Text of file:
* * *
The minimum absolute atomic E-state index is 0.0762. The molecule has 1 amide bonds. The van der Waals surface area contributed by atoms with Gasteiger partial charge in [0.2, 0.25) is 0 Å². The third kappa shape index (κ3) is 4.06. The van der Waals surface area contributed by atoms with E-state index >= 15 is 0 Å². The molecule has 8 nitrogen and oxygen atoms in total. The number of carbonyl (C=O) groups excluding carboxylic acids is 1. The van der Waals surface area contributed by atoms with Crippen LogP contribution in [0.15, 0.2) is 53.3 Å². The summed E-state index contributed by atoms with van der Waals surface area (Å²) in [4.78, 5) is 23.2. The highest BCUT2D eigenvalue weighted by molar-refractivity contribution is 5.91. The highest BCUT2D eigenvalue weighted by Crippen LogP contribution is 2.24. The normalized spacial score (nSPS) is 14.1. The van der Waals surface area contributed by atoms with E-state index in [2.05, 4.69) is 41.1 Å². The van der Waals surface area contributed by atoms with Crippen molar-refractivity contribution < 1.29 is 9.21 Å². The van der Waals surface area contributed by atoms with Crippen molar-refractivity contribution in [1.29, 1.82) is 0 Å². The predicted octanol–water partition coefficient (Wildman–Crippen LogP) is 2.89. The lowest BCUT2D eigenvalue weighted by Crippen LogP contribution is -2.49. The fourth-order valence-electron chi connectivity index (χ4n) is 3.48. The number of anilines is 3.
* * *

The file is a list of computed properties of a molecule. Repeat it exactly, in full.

The minimum absolute atomic E-state index is 0.0762. The molecule has 1 amide bonds. The van der Waals surface area contributed by atoms with Gasteiger partial charge in [0.2, 0.25) is 0 Å². The third kappa shape index (κ3) is 4.06. The van der Waals surface area contributed by atoms with E-state index >= 15 is 0 Å². The molecule has 8 nitrogen and oxygen atoms in total. The number of carbonyl (C=O) groups excluding carboxylic acids is 1. The van der Waals surface area contributed by atoms with Crippen LogP contribution in [0.15, 0.2) is 53.3 Å². The summed E-state index contributed by atoms with van der Waals surface area (Å²) in [4.78, 5) is 23.2. The highest BCUT2D eigenvalue weighted by molar-refractivity contribution is 5.91. The highest BCUT2D eigenvalue weighted by Crippen LogP contribution is 2.24. The normalized spacial score (nSPS) is 14.1. The van der Waals surface area contributed by atoms with E-state index in [2.05, 4.69) is 41.1 Å². The van der Waals surface area contributed by atoms with Crippen molar-refractivity contribution < 1.29 is 9.21 Å². The van der Waals surface area contributed by atoms with Crippen molar-refractivity contribution in [1.29, 1.82) is 0 Å². The predicted octanol–water partition coefficient (Wildman–Crippen LogP) is 2.89. The lowest BCUT2D eigenvalue weighted by Crippen LogP contribution is -2.49. The fourth-order valence-electron chi connectivity index (χ4n) is 3.48. The number of anilines is 3.